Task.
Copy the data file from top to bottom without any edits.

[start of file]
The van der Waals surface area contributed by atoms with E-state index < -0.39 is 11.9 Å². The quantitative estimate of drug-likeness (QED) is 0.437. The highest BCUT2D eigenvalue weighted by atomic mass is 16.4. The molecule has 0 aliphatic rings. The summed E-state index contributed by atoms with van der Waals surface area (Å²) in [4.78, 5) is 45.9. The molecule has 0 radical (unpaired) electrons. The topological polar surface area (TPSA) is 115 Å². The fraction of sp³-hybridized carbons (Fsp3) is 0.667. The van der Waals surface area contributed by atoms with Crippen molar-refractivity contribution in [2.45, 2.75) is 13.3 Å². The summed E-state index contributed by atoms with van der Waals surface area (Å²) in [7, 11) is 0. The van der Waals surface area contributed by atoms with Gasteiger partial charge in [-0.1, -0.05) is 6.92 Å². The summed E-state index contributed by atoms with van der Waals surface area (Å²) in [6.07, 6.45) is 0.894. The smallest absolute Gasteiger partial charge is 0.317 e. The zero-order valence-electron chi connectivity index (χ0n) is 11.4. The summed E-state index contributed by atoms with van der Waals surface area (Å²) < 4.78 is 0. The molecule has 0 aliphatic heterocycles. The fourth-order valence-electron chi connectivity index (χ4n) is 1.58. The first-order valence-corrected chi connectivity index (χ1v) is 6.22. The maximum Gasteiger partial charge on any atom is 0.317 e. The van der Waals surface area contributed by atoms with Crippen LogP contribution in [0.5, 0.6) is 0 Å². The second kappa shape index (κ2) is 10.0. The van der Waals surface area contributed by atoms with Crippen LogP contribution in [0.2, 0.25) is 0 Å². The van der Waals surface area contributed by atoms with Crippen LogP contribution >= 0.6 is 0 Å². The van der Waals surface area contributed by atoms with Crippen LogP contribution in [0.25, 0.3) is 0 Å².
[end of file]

The van der Waals surface area contributed by atoms with E-state index < -0.39 is 11.9 Å². The quantitative estimate of drug-likeness (QED) is 0.437. The highest BCUT2D eigenvalue weighted by atomic mass is 16.4. The molecule has 0 aliphatic rings. The summed E-state index contributed by atoms with van der Waals surface area (Å²) in [4.78, 5) is 45.9. The molecule has 0 radical (unpaired) electrons. The topological polar surface area (TPSA) is 115 Å². The fraction of sp³-hybridized carbons (Fsp3) is 0.667. The van der Waals surface area contributed by atoms with Crippen molar-refractivity contribution in [2.45, 2.75) is 13.3 Å². The summed E-state index contributed by atoms with van der Waals surface area (Å²) in [7, 11) is 0. The van der Waals surface area contributed by atoms with Gasteiger partial charge in [-0.1, -0.05) is 6.92 Å². The summed E-state index contributed by atoms with van der Waals surface area (Å²) in [6.07, 6.45) is 0.894. The smallest absolute Gasteiger partial charge is 0.317 e. The zero-order valence-electron chi connectivity index (χ0n) is 11.4. The summed E-state index contributed by atoms with van der Waals surface area (Å²) < 4.78 is 0. The molecule has 0 aliphatic heterocycles. The fourth-order valence-electron chi connectivity index (χ4n) is 1.58. The first-order valence-corrected chi connectivity index (χ1v) is 6.22. The maximum Gasteiger partial charge on any atom is 0.317 e. The van der Waals surface area contributed by atoms with Crippen LogP contribution in [0.5, 0.6) is 0 Å². The second kappa shape index (κ2) is 10.0. The van der Waals surface area contributed by atoms with Crippen LogP contribution in [0.2, 0.25) is 0 Å². The van der Waals surface area contributed by atoms with Crippen LogP contribution >= 0.6 is 0 Å². The van der Waals surface area contributed by atoms with Crippen LogP contribution in [0.25, 0.3) is 0 Å².